The final pitch had two ropes, but it was narrow to get down to the first (and the maillons were quite rusty), so we all traversed over the pitch head to reach the second. The last section was very enjoyable narrow winding passage, which went on for a little while, until Toby seeing that above us was a chamber, climbed out of the rift and had a look around whilst Paulina and Jacob went on ahead. I joined him and had a poke around the right side of this chamber to no avail. I was just climbing back down into the rift, when I heard him shout that he had found the way out, via the two 4.5m climbs mentioned on our old Northern Caves description as the start of the MR.

I could see his Toby’s light at the top of what looked like a horrific climb, before he moved onto the next section, and tried several times to make a start, slipping down to the bottom each time and suspecting that he was a phantom that haunted Bull Pot Farm, luring unsuspecting cavers to their deaths on dodgy climbs. Paulina had a go and encountered the same problem and we were stumped until I ducked around the corner and found what looked like a much easier way on through a boulder choke. From here the way on was pretty simple and only a little exposed. Soon I found the chain assisted climb – mentioned on the description – and was very excited to realise that we must be in the right place. After this was a miniature ladder and a cruel squeeze to emerge by Bob’s Boss.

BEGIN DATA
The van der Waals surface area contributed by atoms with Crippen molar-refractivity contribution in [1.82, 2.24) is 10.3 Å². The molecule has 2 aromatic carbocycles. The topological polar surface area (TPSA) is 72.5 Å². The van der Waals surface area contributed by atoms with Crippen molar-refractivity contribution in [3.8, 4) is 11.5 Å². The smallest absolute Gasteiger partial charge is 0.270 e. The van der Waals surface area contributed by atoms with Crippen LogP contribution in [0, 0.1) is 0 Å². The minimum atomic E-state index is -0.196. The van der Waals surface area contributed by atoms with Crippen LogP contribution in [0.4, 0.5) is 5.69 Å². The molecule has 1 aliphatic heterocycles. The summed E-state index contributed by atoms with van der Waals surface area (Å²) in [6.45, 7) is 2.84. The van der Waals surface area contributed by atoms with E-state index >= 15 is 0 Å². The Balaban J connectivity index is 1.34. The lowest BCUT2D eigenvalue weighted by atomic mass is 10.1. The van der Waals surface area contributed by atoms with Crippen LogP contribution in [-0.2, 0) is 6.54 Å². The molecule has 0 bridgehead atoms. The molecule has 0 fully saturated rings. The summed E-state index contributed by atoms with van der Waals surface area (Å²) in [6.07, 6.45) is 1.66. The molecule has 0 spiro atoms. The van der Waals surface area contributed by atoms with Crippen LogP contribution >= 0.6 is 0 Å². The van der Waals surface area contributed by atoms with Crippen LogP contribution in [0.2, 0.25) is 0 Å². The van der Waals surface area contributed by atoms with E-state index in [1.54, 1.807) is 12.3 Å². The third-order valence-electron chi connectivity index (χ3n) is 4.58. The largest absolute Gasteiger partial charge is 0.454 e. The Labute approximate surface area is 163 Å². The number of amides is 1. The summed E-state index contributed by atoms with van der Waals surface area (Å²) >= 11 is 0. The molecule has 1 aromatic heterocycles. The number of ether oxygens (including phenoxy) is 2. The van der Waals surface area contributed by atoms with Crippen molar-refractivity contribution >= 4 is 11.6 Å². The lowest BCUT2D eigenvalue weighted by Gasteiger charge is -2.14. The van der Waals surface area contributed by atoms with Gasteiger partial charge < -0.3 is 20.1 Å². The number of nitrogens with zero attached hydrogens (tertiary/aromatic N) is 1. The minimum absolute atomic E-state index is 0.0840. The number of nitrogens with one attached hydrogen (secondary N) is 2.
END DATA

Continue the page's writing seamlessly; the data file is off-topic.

After a quick jaunt back to pull through the pull through, we made off towards Fall Pot. Here, Toby and Jacob departed, Toby wanting to go to dinner instead of three awkward and maybe sumped ducks, and Jacob still suffering from the side effects of his second jab. This left me and Paulina to have a go at Woodhouse Way.